Michigan Football: Balance — Not a Bad Thing
There seems to be a preconceived notion in all disciplines of life and nature that balance is a good thing. Few scholars or others argue for an unbalanced state of things.
So it is with football programs. In the pro ranks, only a few simple choices must be made: will two or three quarterbacks be kept, can the team afford three kickers instead of the normal two, how many wide-outs will be kept due to offensive scheme, which then affects the tight end number, and how many defensive backs and linebackers, combined, will be kept? The clue to many of the professional choices is special teams ability.
The college ranks have more spots, but the typical Division 1 roster can be split into the veterans who will play and will soon use up eligibility and the freshmen and red-shirt freshmen who are working up the ranks through the developmental approach.
An imbalance in roster make-up can be band-aided over, but sooner or later the scab may break loose to seep an ugly product. An imbalance can be a disproportionate number of athletes on one side of the ball, or by class number, let us say 30 in one class and 15 in another.
There are also imbalances in position groups, although this can be debated by coaches and fans alike. Again, for discussion, a team may have three scholarship quarterbacks and fans debate whether this is a little light or just right. Stockpiling at one position by simple number takes away from another group. Sometimes this is by design and sometimes this is by accident.
Regardless of how well the puzzle pieces seem to fit, the variables of luck, injury, quitting, and unexpected poor performance shake up the best executed plans.
Coaches know all about roster balance and most address this need in a straight forward and successful manner. Big boards list roster guys and potential recruits even up to three years in advance. But coaches do not get every player the program seriously recruits. Programs may strike out on two or three prospects at a position group in a given year, again the projected path is not typically the final result.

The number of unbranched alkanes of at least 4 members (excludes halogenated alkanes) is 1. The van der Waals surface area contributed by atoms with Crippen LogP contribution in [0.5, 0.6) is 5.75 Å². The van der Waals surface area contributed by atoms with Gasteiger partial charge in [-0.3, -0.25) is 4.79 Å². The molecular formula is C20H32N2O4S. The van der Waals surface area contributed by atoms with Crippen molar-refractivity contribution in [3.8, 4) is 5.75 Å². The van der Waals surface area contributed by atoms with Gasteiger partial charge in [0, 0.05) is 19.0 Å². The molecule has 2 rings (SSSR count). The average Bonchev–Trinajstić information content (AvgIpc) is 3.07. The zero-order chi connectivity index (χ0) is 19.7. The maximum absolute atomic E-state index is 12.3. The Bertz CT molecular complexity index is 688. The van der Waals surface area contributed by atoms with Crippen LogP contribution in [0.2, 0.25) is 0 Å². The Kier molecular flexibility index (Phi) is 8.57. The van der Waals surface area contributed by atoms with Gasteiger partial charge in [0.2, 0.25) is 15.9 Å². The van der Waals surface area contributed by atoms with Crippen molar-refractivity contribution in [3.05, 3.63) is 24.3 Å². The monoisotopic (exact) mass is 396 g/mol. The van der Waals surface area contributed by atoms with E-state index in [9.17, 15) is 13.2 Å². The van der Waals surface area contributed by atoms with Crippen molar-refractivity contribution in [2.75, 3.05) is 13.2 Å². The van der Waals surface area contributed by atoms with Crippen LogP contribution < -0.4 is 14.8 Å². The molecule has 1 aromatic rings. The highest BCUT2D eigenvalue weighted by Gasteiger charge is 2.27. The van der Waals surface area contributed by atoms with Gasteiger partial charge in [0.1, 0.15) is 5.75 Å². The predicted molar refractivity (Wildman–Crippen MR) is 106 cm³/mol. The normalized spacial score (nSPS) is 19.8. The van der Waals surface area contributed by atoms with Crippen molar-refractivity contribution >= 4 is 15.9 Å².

Michigan had notable roster balance in the Rodriguez years, specifically, the offensive roster numbers were given clear preference by coaches and recruits alike. Things got better, excepting the skill ranks were not sufficient. Then Coach Harbaugh started the quarterback sweepstakes and pulled in a monster number of wide receivers the last two years.
Currently, there is imbalance on the Michigan roster, as is the case with about any 85 man roster. To what degree can be debated. The offensive and defensive balance is better. The skilled group is better both with quality and quantity. There are gaps in some groups, currently it can be argued the safety, offensive line, and linebacker groups.
The biggest gap is between class sizes. Any time a team recruits over 25 a year, one of two things happen. First, the next class is smaller and the second is that a program continues to run off monster size classes each year. The second plan entails number casualties from the ranks of enrolled players.
Will Michigan seek to balance class sizes, or will the program just go full-bore each year to gather as many newbies as allowable? Furthermore, will such a scorched earth strategy lead to unwanted side effects, or instead stock the roster with top shelf players and results?
That is the essentially for your consideration and discussion so please come to our message board and add your thoughts.